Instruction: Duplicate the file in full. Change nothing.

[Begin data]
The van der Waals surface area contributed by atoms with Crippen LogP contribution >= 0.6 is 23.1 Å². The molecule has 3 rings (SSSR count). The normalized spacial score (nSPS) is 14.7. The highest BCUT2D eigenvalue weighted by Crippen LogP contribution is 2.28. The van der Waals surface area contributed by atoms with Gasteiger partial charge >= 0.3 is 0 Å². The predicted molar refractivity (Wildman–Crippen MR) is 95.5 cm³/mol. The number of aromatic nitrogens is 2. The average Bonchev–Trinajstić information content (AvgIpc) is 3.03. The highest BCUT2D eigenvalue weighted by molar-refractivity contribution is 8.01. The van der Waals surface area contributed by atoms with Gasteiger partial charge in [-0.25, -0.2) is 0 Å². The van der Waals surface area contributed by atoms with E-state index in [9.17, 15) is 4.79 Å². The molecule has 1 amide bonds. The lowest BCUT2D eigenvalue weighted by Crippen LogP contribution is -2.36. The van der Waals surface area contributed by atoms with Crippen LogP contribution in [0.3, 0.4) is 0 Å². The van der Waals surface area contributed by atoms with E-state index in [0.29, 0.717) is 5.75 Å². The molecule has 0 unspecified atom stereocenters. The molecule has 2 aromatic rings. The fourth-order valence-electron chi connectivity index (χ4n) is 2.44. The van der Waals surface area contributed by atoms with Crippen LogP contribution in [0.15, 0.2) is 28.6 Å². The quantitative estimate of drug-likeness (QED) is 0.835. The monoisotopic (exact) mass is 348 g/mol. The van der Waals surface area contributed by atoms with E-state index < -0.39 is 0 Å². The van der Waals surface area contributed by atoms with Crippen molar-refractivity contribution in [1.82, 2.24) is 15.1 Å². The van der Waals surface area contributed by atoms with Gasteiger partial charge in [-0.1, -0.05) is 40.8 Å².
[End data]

The van der Waals surface area contributed by atoms with Crippen LogP contribution >= 0.6 is 23.1 Å². The molecule has 3 rings (SSSR count). The normalized spacial score (nSPS) is 14.7. The highest BCUT2D eigenvalue weighted by Crippen LogP contribution is 2.28. The van der Waals surface area contributed by atoms with Gasteiger partial charge >= 0.3 is 0 Å². The predicted molar refractivity (Wildman–Crippen MR) is 95.5 cm³/mol. The number of aromatic nitrogens is 2. The average Bonchev–Trinajstić information content (AvgIpc) is 3.03. The highest BCUT2D eigenvalue weighted by molar-refractivity contribution is 8.01. The van der Waals surface area contributed by atoms with Gasteiger partial charge in [-0.25, -0.2) is 0 Å². The van der Waals surface area contributed by atoms with E-state index in [9.17, 15) is 4.79 Å². The molecule has 1 amide bonds. The lowest BCUT2D eigenvalue weighted by Crippen LogP contribution is -2.36. The van der Waals surface area contributed by atoms with Crippen LogP contribution in [0.3, 0.4) is 0 Å². The van der Waals surface area contributed by atoms with E-state index in [0.29, 0.717) is 5.75 Å². The molecule has 0 unspecified atom stereocenters. The molecule has 2 aromatic rings. The fourth-order valence-electron chi connectivity index (χ4n) is 2.44. The van der Waals surface area contributed by atoms with Crippen LogP contribution in [0.15, 0.2) is 28.6 Å². The quantitative estimate of drug-likeness (QED) is 0.835. The monoisotopic (exact) mass is 348 g/mol. The van der Waals surface area contributed by atoms with E-state index < -0.39 is 0 Å². The van der Waals surface area contributed by atoms with Crippen molar-refractivity contribution in [1.82, 2.24) is 15.1 Å². The van der Waals surface area contributed by atoms with Gasteiger partial charge in [-0.1, -0.05) is 40.8 Å².